I wasn't quite sure how far it was go to be to get into where the creek would become fishable, but I strapped on my hiking boots and hit the trail at around 11:00am. From looking at a topo map I knew that there was a high ridge that dropped into the headwaters of another creek and than a pass before I would reach the headwaters of the creek. The first ridge was a real butt kicker, with the summit being about 1,500ft above where I started. However the scene from the top was amazing giving me a panoramic view across the Catlow Valley and to the Steens Mountains.
Looking out from the top of the first ridge toward the pass into the drainage holding these rare trout
I worked my way down the road into the extreme headwaters of a small creek where there was a small guard station built back against the hills. This was a beautiful little area with high desert meadows and a few Aspen groves scattered throughout the valley. I took a quick break just beyond this in an aspen grove along the creek, before tackling the pass.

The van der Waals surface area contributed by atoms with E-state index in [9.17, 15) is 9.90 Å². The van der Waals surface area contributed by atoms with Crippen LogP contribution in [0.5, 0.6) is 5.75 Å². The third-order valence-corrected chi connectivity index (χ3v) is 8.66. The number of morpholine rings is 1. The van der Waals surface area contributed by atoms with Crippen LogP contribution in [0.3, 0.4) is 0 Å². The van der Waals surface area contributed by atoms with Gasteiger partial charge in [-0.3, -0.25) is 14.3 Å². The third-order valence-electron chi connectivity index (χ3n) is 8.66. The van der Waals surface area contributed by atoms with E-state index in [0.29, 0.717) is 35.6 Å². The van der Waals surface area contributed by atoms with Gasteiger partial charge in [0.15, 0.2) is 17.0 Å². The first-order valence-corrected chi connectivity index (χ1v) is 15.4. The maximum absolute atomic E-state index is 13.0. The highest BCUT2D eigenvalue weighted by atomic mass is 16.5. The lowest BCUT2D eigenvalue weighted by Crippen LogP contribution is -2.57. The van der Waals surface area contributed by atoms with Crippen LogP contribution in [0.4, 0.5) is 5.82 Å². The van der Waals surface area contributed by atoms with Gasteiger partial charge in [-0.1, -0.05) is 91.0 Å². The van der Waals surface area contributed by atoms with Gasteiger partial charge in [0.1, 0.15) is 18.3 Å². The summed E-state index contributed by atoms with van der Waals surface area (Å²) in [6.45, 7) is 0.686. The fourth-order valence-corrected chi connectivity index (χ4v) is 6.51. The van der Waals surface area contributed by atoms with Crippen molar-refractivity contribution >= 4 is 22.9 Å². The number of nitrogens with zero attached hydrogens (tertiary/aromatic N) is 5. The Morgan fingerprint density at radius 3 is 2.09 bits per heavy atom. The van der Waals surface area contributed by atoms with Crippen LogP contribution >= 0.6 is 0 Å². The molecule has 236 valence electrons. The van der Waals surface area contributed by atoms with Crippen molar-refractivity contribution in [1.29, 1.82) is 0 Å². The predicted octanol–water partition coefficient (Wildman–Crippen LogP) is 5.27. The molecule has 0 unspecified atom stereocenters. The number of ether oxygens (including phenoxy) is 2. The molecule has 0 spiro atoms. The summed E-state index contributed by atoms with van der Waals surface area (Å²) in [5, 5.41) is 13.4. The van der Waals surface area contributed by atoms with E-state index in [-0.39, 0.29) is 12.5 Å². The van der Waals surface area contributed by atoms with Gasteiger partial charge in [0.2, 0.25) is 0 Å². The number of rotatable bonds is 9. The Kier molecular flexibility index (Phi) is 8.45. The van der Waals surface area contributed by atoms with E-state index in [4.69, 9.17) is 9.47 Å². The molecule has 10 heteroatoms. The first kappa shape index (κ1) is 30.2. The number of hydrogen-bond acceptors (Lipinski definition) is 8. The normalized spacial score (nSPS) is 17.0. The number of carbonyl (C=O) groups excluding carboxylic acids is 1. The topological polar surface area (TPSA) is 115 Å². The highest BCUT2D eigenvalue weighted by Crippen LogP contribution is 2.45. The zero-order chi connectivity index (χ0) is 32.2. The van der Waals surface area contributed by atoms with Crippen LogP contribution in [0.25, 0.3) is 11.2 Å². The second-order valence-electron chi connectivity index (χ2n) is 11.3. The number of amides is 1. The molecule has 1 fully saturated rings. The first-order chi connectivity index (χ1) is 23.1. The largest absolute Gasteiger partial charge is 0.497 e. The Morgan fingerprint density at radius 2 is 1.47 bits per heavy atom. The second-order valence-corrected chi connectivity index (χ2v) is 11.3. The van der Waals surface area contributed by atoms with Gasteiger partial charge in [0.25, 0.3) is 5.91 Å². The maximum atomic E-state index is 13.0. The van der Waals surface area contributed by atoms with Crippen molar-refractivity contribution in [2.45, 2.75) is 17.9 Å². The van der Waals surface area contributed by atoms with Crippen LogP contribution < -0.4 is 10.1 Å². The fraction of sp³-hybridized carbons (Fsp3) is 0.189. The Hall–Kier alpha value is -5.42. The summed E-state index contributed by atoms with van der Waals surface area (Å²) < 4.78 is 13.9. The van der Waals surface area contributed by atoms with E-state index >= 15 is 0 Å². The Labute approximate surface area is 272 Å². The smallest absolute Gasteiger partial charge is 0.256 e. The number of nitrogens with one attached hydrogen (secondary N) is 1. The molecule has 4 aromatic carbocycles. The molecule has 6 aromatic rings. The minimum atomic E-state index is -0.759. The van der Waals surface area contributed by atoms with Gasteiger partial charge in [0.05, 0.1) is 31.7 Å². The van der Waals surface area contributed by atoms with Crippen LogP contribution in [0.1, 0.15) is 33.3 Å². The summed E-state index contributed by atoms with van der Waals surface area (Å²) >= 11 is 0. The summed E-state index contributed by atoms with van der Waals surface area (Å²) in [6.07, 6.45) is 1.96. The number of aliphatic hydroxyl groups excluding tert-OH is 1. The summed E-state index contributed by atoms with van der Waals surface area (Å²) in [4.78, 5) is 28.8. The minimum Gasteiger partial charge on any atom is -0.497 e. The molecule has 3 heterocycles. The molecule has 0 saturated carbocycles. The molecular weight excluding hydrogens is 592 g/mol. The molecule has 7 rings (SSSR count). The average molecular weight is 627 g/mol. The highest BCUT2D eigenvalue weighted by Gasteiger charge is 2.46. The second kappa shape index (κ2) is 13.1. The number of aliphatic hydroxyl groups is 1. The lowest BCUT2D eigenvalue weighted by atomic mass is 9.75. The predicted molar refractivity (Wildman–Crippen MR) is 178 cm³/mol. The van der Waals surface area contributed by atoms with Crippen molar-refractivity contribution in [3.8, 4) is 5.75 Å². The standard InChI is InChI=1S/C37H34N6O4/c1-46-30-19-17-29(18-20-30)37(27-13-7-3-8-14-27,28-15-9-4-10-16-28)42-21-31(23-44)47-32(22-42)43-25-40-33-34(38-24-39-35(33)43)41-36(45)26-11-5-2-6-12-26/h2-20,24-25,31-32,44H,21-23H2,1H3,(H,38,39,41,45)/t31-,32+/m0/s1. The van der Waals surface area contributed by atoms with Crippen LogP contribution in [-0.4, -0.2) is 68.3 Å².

It was a nice walk down the hill beginning in high desert sage brush and changing to a grove of aspens once I ran into the creek. The road followed the headwaters of the creek as it curved down the slopes of Warner Peak, but the creek was way to small too hold fish and it was evident that I would have to follow it till it added a few tributaries to its flow. Once the road emerged from the side of the mountain I got a view across the valley and could see that several miles out the creek traveled through a flat valley and picked up several tributaries. It was a long distance but hopefully I would find what I came for there.